ISBN: 9780732281991 (0732281997)
Published: HarperCollinsAustralia, January 2007
Barnes & Noble (US)
Book depository (worldwide)
Ligea Gayed has been lied to once too often. Now she has turned against her former employer, the secretive Brotherhood of the Tyrans Empire, and must evade Favonius and his Jackals while also recruiting others to fight with her.
Yet, despite her best efforts, a rebellion is hard to come by. Except within her own family, of course. Ligea’s son, Arrant, is prey to feelings of inadequacy, and is angry about his mother’s relationship with a man who is not his father. Unable to accept what is happening to him, he becomes susceptible to the blandishments of his mother’s enemies.
Worse still, in the middle of a war, he is a Magoroth unable to control or use his power in a constructive way. In seeking to punish Ligea for her relationship with Brand, Arrant and those around him might well lose everything…
[Heart of the Mirage was] immediately notable for fantasy world building that owed more to the Roman Empire and the Arabian Nights than to traditional medieval genre tropes. The follow-up The Shadow of Tyr … shifts the action to the heart of the Empire and replaces the Arabian elements with some shades of the American War of Independence.
Larke’s writing is breezy and refreshing, conveying some heavy themes with a light touch and a deft vocabulary; uniquely among fantasy authors, she knows the correct usage of ‘disinterested’. There’s also a lot of humour in the novel; a level of wit—rather than out-and-out comedy—that sets it apart from some of its more po-faced contemporaries, in a way a little bit reminiscent of Fritz Leiber’s Lankhmar series.
Really strong and believable female leads like Ligea are all too rare in a genre where even exceptional writers, such as Robin Hobb, generally use men as their protagonists. The threat of Arrant taking the limelight from Ligea is worrying…
The Shadow of Tyr … stands up successfully as a story in its own right. It tells the tale of Ligea Gayed, a woman with powerful magical ability who is trying to end slavery and bring down an empire, and of her son Arrant, whoâ€™s born into the middle of a war and turmoil and who simply—and heartbreakingly—wants his parents to be parents and warriors or kings.
It’s this frustrated desire that provides the driving force of the climax of the book, and though the major plot points are war, rebellion, death and strategy, it’s the intense emotions of the main players that really shine through.
The Shadow of Tyr is not for those looking for bloody depictions of war, but for those more interested in the emotional costs of rebellions and politics, it’s a well-written and satisfying read.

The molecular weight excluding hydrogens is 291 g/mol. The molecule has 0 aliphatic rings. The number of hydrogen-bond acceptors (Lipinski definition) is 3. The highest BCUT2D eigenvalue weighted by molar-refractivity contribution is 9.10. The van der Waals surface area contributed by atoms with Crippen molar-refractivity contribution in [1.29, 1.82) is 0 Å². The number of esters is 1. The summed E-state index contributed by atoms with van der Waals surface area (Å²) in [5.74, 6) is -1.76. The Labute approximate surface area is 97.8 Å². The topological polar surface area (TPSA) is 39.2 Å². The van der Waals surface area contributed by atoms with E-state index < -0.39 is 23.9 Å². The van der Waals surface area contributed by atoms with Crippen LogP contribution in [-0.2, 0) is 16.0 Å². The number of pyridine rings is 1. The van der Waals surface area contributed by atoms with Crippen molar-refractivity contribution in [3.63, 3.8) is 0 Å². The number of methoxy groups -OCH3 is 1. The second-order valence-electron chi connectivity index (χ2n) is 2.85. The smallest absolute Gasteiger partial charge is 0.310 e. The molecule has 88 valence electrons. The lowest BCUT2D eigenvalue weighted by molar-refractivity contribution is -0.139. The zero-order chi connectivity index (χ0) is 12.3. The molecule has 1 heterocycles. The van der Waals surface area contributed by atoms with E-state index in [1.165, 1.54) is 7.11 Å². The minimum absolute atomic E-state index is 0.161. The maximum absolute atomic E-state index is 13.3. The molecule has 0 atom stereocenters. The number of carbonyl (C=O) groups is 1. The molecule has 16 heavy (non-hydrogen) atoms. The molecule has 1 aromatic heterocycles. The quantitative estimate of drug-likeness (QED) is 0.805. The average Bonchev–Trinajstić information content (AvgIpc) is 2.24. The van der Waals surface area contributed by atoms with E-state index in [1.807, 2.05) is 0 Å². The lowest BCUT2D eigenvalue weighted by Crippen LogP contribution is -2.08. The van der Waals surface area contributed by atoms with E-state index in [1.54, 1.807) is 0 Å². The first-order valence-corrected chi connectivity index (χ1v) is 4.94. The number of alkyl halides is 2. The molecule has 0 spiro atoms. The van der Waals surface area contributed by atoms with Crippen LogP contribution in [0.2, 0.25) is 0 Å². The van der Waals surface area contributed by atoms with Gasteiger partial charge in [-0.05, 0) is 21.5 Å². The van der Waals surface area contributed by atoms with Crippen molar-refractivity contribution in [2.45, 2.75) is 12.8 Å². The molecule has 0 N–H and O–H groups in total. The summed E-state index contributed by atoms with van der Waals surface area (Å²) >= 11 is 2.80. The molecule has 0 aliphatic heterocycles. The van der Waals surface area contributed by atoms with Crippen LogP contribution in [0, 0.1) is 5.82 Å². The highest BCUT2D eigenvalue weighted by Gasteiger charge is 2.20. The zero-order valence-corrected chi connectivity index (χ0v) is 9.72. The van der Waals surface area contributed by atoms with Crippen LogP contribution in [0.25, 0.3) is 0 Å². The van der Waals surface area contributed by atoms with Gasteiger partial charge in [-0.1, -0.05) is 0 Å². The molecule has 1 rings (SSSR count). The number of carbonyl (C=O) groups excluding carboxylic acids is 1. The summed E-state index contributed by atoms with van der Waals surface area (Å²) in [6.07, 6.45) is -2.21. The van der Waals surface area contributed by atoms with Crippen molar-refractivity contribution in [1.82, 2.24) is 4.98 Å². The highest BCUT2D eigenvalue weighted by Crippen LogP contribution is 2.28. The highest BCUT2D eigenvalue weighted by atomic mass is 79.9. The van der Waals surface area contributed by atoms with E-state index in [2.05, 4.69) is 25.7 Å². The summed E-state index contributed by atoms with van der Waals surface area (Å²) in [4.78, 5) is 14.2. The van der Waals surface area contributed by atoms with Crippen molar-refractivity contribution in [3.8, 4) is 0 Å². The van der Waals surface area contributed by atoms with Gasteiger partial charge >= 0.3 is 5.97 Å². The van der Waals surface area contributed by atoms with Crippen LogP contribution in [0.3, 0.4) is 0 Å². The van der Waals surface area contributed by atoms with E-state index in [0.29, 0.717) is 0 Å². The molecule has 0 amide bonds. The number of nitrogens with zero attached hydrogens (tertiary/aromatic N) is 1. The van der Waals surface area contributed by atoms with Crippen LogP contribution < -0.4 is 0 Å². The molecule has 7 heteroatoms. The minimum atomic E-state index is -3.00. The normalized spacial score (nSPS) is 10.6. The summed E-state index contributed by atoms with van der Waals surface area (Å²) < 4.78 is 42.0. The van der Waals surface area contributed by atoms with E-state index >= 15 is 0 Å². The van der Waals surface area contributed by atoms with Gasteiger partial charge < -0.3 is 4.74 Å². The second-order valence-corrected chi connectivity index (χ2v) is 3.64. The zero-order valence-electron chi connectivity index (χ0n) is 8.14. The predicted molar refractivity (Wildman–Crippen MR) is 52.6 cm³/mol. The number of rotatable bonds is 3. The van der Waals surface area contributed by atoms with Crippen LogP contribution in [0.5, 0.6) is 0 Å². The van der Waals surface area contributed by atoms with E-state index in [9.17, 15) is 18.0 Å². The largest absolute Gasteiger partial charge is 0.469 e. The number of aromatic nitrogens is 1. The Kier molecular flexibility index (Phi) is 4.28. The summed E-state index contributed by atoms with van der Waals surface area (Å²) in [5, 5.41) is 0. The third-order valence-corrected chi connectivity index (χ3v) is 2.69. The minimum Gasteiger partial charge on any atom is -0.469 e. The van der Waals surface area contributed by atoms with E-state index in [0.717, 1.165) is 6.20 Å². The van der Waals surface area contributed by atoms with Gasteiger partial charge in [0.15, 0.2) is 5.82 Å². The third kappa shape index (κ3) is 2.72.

I began to see just why Larke elicits the comments she does. Once I’d got embedded into the mindset and began to find my way in this world—which is closer to ancient Rome than the usual “mediaeval” setting chosen for fantasy stories—I did begin to care about the characters. In particular Arrant—the son who appears to be as flawed as Ligea feared he might be—and his interaction with the other that takes over his mind. By the end Larke had my emotional attention. Had I started at the beginning, as one should, I’d have enjoyed the whole much more … She can spin a battle-scene with the power of a mirage whirlwind, and capture the stunned silence in the aftermath of a massacre.
Her writing is smooth, easy to read and consistent in its excellence, as we expect of an established writer… Larke writes this sometimes tragic tale with great sensitivity. Many years and many locations have been shoe-horned into this volume: it is epic fantasy on the grand scale. The characters are well-drawn and differentiated and the tale sweeps us along with the grandeur of its purpose.
I imagined the sequel would mainly be about the revolution with victory (or a cliffhanger ending) in the final chapter. I could just imagine how the tale would unfold too—but how pleasant it is to be wrong! I don’t want to give too much away but the decisive moment comes before the middle of the book and then… things get more interesting, and more original. This impressed me, and although fantasy is invariably plot centered, this book is just as concerned with the interesting characters, especially that of Ligea who continues to fascinate. I hope we don’t have to wait too long for the third book—great stuff.
ISBN: 9781841496085 (1841496081)
Published: Little, Brown Book Group, December 2007
ISBN: 9783442267972 (3442267978)
Published: Del Rey, February 2013
ISBN: 9783641084837 (3641084830)
Published: Del Rey, February 2013